Those chilling words were a constant reminder, like a medallion wrapped around my neck. Such as the time when I was in a local sweetshop, just me and the shopkeeper, who was about ninety years old, partially blind and with the kind of memory where she forgot what she was talking about. Anyway, there it was, staring right at me, elegant and smooth, the biggest bar of chocolate I had ever seen, covered in a velvet wrapper. I knew it was wrong, but I just had to have it, so when the old lady wasn’t looking – to be honest, I don’t even think she had heard me enter – I carefully slipped it into my jacket pocket. At that moment I heard those chilling words ringing in my head: “What I don’t see, the LORD will.” I tried to ignore the voice, but a deep penetrating fear set in. I convinced myself that if God could see me now, he wouldn’t hesitate to tell Mum at the drop of a hat, which meant a belt, a shoe, worst of all, it meant an uppercut to the jaw… hell no! I put that chocolate right back where I found it.
It is written in scripture that:
“All discipline for the moment seems not to be joyful, but sorrowful. Yet to those who have been trained by it, afterwards it yields the peaceful fruit of righteousness.” (Hebrews 12:11)
I definitely agree with the sorrowful part, but I couldn’t see how a bag of apples would bring me peace after receiving proper licks. My mum, short in stature, cuddly by nature, sweet and oozing with maternal love, one would call a yummy mummy, but don’t be fooled, she didn’t play; allow me to elaborate. It was just an ordinary Saturday morning at home; we had all been given cleaning chores and mine was to polish. I was in the living room dusting furniture with my can of Mr. Sheen, flipping doilies and polishing my mum’s favourite glass cabinet. I wasn’t quite sure where my mum was, but I knew that she was close by. Absentmindedly, while cleaning, I mumbled the words, “bwoy me bloodclart tired.”
It was a strange phrase that I had picked up in the playground from one of my Jamaican mates. I wasn’t quite sure what it meant, but to me it sounded pretty cool. Little did I know that my mum had just walked into the room and overheard what I had mumbled. Calmly she asked me to repeat the phrase, which I did without a second thought.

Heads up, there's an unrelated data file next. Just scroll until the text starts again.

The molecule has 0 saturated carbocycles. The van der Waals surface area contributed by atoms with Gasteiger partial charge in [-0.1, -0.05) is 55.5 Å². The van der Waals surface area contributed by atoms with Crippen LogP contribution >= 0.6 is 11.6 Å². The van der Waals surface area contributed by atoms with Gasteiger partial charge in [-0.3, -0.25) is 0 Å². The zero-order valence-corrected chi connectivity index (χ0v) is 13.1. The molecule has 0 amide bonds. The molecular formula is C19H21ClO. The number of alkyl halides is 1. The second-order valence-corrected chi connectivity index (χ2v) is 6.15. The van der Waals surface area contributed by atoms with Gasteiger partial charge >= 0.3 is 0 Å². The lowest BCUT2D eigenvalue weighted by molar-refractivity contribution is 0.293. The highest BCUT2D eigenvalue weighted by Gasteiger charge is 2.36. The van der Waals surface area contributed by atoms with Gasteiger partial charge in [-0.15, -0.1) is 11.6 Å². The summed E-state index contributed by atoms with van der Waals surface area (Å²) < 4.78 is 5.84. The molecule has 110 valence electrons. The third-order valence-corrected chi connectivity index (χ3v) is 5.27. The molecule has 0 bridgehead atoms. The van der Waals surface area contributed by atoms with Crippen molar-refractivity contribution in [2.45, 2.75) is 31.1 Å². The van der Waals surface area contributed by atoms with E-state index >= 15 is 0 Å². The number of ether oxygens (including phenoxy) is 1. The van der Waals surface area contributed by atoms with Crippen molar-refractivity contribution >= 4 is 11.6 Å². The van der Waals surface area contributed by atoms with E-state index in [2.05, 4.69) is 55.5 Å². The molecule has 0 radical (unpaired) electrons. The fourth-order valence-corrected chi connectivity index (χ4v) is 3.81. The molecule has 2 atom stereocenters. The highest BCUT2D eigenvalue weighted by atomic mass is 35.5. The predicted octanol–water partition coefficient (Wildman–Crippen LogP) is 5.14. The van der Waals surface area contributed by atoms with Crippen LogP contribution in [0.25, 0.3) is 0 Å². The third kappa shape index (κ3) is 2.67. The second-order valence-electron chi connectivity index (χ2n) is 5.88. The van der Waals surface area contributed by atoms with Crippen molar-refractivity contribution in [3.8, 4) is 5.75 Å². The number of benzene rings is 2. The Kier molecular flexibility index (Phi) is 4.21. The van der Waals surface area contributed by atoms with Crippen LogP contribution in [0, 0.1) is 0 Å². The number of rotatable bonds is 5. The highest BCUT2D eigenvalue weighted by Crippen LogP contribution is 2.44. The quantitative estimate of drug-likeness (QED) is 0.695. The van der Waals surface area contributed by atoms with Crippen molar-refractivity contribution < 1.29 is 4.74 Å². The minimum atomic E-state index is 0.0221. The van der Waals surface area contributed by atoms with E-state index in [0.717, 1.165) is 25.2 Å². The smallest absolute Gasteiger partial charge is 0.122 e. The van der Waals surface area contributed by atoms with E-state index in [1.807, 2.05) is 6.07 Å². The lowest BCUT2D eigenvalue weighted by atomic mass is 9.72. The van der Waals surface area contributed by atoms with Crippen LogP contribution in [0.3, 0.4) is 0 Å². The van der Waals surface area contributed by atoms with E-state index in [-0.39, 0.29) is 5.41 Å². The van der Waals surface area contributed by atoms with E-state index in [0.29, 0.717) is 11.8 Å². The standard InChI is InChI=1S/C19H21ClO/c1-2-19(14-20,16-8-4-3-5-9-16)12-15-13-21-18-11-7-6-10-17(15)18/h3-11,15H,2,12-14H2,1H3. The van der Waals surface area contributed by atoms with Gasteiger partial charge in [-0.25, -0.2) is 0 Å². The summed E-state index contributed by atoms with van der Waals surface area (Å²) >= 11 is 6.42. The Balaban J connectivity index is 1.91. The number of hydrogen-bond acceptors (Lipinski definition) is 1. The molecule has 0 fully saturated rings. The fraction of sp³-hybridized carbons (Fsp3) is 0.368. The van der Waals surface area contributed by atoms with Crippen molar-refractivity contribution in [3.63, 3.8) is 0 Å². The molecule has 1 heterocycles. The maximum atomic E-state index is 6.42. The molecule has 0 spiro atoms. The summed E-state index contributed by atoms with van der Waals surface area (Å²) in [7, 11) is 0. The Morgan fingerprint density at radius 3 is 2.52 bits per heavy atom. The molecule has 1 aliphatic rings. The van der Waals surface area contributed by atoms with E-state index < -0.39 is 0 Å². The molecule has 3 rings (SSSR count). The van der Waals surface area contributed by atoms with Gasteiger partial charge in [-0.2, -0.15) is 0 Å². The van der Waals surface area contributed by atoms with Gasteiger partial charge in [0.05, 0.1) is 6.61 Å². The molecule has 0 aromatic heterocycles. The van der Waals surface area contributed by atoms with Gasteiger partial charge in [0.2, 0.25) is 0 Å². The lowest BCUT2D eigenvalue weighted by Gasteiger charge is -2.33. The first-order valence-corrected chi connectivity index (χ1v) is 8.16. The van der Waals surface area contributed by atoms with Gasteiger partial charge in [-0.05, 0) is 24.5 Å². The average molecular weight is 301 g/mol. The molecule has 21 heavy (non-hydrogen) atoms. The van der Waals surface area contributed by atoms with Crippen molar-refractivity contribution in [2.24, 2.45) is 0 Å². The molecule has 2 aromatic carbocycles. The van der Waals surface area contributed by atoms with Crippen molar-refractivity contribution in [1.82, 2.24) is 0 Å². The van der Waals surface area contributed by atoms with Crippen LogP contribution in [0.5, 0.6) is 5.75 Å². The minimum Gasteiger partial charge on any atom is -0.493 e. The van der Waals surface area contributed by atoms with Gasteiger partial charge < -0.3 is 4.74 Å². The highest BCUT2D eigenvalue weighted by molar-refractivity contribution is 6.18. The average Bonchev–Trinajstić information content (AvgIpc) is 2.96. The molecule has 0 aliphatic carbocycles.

“I said, bwoy me bloodclart tired.”
That’s when things got fuzzy. Suddenly, everything went dark, as though there had been a power cut. All I can remember when I opened my eyes, was feeling slightly groggy and finding myself lying on the floor of the living room. Mum was nowhere to be seen. I got up and rubbed my jaw, which was sore, and carried on dusting.
With every breath Mum ensured that her children were all raised as devout Catholics. Among other things, this meant attending Sunday school every Saturday morning (I know, don’t ask), mass every Sunday, saying prayers before bed, confessing sins to the priest, holy communion, as well as confirmation. Our local community church was a typical Catholic church, consisting of stone-cut steps, high ceilings and gothic doors. There were also fonts that contained holy water, which allowed the congregation to bless themselves with when entering and leaving the church. The windows were made of stained glass and there were statues honouring religious figures such as Virgin Mary and the saints. There were also enormous stone pillars etched with golden Roman numerals. Also, a huge cross hanging above the altar, representing Christ’s crucifixion, as well as the typical rows of pews, where the congregation sat and could kneel on cushions at specific times during the mass. The atmosphere inside could be best described as a kind of library, where solitude and the low hum of voices, like mosquitos, were prevalent.
As a child I found the whole going-to-church experience quite confusing, as no one explained the reasoning behind it all. For example, “You shall not make for yourself an idol, or any likeness of what is in heaven above or on the earth beneath or in the water under the earth. You shall not worship them or serve them.” (Exodus 20:4) Yet as I walked into church, I would be presented with a statue of the Virgin Mary or an image of Jesus on a cross. Even celebrating Christmas, I would flick through the pages of the New Testament searching for anything that confirmed that Jesus was born on the 25th or a connection between him and Santa Claus. As for Easter and the whole bunny thing – well, let us just say that went right over my head. During Sunday school – which was on a Saturday, of course, if that wasn’t confusing enough – we were one by one ushered into a dark box with a small seat and blacked-out windows with a wire mesh, where I confessed sins that I had no recollection of committing. For some reason I felt that I had to say something; I couldn’t just sit there while the priest listened on the other side. Basically I had inherited a doctrine which made no sense to me.
“We have replaced rich, robust theology in the church with emotional music and constant reminders that “God is love and loves you and He’s your personal Saviour and loves your soul....”
“These words are great at brining outsiders through the doors (because they’re true by and large) but poor at growing believers into mature witnesses with rich understanding of the deep things of God.” (Ethan Renoe)